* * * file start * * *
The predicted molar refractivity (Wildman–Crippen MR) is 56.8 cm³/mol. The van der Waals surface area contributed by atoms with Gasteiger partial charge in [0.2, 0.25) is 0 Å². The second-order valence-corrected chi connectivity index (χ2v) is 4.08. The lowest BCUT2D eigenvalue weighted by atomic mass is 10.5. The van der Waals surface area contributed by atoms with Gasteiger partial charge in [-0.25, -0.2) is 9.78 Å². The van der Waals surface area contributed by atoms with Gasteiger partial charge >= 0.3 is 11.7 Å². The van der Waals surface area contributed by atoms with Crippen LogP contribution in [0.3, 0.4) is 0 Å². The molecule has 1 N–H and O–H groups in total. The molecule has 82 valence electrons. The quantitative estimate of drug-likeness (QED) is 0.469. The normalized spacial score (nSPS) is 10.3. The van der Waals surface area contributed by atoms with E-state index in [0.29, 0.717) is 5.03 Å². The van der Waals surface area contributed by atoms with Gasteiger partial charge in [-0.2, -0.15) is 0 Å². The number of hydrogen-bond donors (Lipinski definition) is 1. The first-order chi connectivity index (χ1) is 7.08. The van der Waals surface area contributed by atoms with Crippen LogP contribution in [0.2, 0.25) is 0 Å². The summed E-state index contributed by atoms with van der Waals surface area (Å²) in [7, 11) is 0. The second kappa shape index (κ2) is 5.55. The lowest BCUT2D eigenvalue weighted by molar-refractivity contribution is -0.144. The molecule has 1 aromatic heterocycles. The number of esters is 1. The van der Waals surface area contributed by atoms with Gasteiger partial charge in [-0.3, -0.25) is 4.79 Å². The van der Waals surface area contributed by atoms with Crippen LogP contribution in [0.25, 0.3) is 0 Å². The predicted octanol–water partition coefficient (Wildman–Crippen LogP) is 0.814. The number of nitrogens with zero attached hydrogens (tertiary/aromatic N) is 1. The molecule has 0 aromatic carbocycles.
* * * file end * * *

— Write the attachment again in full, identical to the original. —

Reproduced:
The predicted molar refractivity (Wildman–Crippen MR) is 56.8 cm³/mol. The van der Waals surface area contributed by atoms with Gasteiger partial charge in [0.2, 0.25) is 0 Å². The second-order valence-corrected chi connectivity index (χ2v) is 4.08. The lowest BCUT2D eigenvalue weighted by atomic mass is 10.5. The van der Waals surface area contributed by atoms with Gasteiger partial charge in [-0.25, -0.2) is 9.78 Å². The van der Waals surface area contributed by atoms with Gasteiger partial charge >= 0.3 is 11.7 Å². The van der Waals surface area contributed by atoms with Crippen LogP contribution in [0.3, 0.4) is 0 Å². The molecule has 1 N–H and O–H groups in total. The molecule has 82 valence electrons. The quantitative estimate of drug-likeness (QED) is 0.469. The normalized spacial score (nSPS) is 10.3. The van der Waals surface area contributed by atoms with E-state index in [0.29, 0.717) is 5.03 Å². The van der Waals surface area contributed by atoms with Gasteiger partial charge in [-0.2, -0.15) is 0 Å². The number of hydrogen-bond donors (Lipinski definition) is 1. The first-order chi connectivity index (χ1) is 7.08. The van der Waals surface area contributed by atoms with Crippen LogP contribution in [0.2, 0.25) is 0 Å². The summed E-state index contributed by atoms with van der Waals surface area (Å²) in [7, 11) is 0. The second kappa shape index (κ2) is 5.55. The lowest BCUT2D eigenvalue weighted by molar-refractivity contribution is -0.144. The molecule has 1 aromatic heterocycles. The number of esters is 1. The van der Waals surface area contributed by atoms with Gasteiger partial charge in [-0.3, -0.25) is 4.79 Å². The van der Waals surface area contributed by atoms with Crippen LogP contribution in [0.25, 0.3) is 0 Å². The predicted octanol–water partition coefficient (Wildman–Crippen LogP) is 0.814. The number of nitrogens with zero attached hydrogens (tertiary/aromatic N) is 1. The molecule has 0 aromatic carbocycles.